Since Donald Trump won the U.S. Presidential Election, there has been a lot of social anxiety, name calling, and fear baiting type ‘tantrums.’ However, these outbursts are not the only tantrums to which I’m referring when considering the situation surrounding President-Elect Trump.
For one, there appears to be a dollar denominated reaction to the Trump Presidency. In the last week since the Trump election, we have seen the dollar rally 3.18% [i].
As a matter of fact, the U.S. dollar is at a level that we have not seen in the last eleven years [ii].
To attribute the dollar rally entirely to Trump would be too simplistic. Since the announcement of President-Elect Trump, the U.S. Economy is showing a lot of strength.
The current GDP NowCast from the Atlanta Fed for Q4 suggests that the economy could grow as much as 3.6%, with much of it anticipated to be driven by better retail sales [iii].
Furthermore, we are now seeing a recovery from the revenue and earnings recession we have been in for quite some time. We are in a much stronger earnings scenario today than was forecasted on Sept. 30th. Earnings are now expected to have YOY growth of 3%, vs. Sept. 30th, when Earnings were previously expected to have another QTR of contraction [iv].
The Fiscal Stimulus that we have spoken about in a previous commentary would indicate a necessity to fuel growth as a message of strength.
And the Fed's predicted interest rate raise on December 14th (95.4% probability) has fueled a dollar rally, as expected by futures contracts [xii]. In fact, this time last year, we experienced the same thing with the U.S. Dollar when we anticipated a rate increase.
To date, the biggest post-election loser has been the Emerging Markets (E.M.). The E.M. index is down 6.8% since Trump won the election [i].
Again, it would be easy to suggest Trump's bluster about nationalism and protectionism is the cause for the pullback. Frankly, in my opinion, the strength of our economy has forced our hand on the dollar and a flight of capital out of E.M. markets [vii].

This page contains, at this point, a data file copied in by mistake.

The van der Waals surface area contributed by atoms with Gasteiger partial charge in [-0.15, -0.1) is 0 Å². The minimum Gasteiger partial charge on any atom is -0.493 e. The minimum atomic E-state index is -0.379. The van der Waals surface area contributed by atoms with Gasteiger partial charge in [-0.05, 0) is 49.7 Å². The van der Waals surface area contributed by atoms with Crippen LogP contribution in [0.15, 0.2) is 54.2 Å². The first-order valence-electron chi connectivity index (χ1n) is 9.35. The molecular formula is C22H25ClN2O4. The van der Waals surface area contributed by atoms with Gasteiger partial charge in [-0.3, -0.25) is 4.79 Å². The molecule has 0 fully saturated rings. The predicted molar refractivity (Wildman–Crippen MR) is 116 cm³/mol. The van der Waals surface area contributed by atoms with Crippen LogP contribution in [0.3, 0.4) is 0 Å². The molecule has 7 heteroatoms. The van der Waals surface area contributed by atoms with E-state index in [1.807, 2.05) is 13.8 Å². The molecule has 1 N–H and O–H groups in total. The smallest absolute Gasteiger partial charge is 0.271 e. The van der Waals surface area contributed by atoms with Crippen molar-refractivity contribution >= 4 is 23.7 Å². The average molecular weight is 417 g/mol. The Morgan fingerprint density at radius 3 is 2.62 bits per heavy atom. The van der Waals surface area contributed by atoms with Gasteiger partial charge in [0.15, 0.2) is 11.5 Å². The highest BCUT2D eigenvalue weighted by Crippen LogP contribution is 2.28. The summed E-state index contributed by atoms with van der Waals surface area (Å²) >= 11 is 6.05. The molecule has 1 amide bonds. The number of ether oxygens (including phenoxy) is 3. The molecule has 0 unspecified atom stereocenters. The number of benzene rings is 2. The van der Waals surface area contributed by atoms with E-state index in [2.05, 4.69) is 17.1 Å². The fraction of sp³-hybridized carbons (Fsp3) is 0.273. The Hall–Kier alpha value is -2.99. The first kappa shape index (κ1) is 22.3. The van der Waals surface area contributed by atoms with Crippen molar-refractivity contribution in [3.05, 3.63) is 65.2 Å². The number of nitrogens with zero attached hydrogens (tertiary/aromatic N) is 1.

One factor compounding the challenge is a new trend in lending where Emerging Market companies borrow in U.S. dollars due to the relatively cheap interest rates. Now that the U.S. dollar has strengthened against most currencies, these E.M. companies need to convert their local currency sales to pay their interest and principal. This creates a need for greater sales in order to meet the demands of dollar denominated loans [xi].
Finally, the U.S. dollar could certainly be impacted by the notion that U.S. companies will pull their monies out of foreign banks and repatriate those back to the U.S. under a Trump tax proposal. That amounts to nearly 2.5 trillion dollars that may leave foreign banks [ix], which would be troublesome to these banks, who are scrambling to get their hands on more of our currency.
Yet, before we all run for the exit on E.M., much of the pullback could also be contributed to China, which is almost 1/3 of the overall E.M. index [xiii]. After all, China has the most U.S. dollar denominated debt, much of which is focused in the Financial and Energy sectors.
As we have maintained all along, active management in E.M. is critical. Our selected manager maintains underweighting to China relative to the index. In addition, we continue to focus on those industries that are least impacted by dollar denominated debt.
Let's not mistake the Trump Tantrum for what's actually happening: A strengthening of the U.S. Economy, higher interest rates, and a stronger U.S. dollar with which to contend.
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Tim Phillips, CEO – Phillips & Company
Robert Dinelli, Investment Analyst – Phillips & Company
[i] Bloomberg, LP.